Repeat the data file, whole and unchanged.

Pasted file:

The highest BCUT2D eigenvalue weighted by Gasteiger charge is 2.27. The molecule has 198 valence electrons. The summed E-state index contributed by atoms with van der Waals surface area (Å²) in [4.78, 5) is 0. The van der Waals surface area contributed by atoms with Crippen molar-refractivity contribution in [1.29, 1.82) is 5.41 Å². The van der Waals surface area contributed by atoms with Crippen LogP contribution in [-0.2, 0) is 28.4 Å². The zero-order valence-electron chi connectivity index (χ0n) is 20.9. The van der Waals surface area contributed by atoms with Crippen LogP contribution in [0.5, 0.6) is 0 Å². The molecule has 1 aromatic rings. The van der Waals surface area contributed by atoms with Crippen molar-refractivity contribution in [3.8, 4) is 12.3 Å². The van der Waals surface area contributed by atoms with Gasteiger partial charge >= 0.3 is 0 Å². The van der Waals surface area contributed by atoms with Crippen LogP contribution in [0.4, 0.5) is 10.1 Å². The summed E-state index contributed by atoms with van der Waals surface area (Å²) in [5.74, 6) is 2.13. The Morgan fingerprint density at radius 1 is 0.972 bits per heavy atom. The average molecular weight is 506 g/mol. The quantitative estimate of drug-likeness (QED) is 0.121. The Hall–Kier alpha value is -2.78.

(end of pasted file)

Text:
The highest BCUT2D eigenvalue weighted by Gasteiger charge is 2.27. The molecule has 198 valence electrons. The summed E-state index contributed by atoms with van der Waals surface area (Å²) in [4.78, 5) is 0. The van der Waals surface area contributed by atoms with Crippen molar-refractivity contribution in [1.29, 1.82) is 5.41 Å². The van der Waals surface area contributed by atoms with Crippen LogP contribution in [-0.2, 0) is 28.4 Å². The zero-order valence-electron chi connectivity index (χ0n) is 20.9. The van der Waals surface area contributed by atoms with Crippen LogP contribution in [0.5, 0.6) is 0 Å². The molecule has 1 aromatic rings. The van der Waals surface area contributed by atoms with Crippen molar-refractivity contribution in [3.8, 4) is 12.3 Å². The van der Waals surface area contributed by atoms with Gasteiger partial charge >= 0.3 is 0 Å². The van der Waals surface area contributed by atoms with Crippen LogP contribution in [0.4, 0.5) is 10.1 Å². The summed E-state index contributed by atoms with van der Waals surface area (Å²) in [5.74, 6) is 2.13. The Morgan fingerprint density at radius 1 is 0.972 bits per heavy atom. The average molecular weight is 506 g/mol. The quantitative estimate of drug-likeness (QED) is 0.121. The Hall–Kier alpha value is -2.78.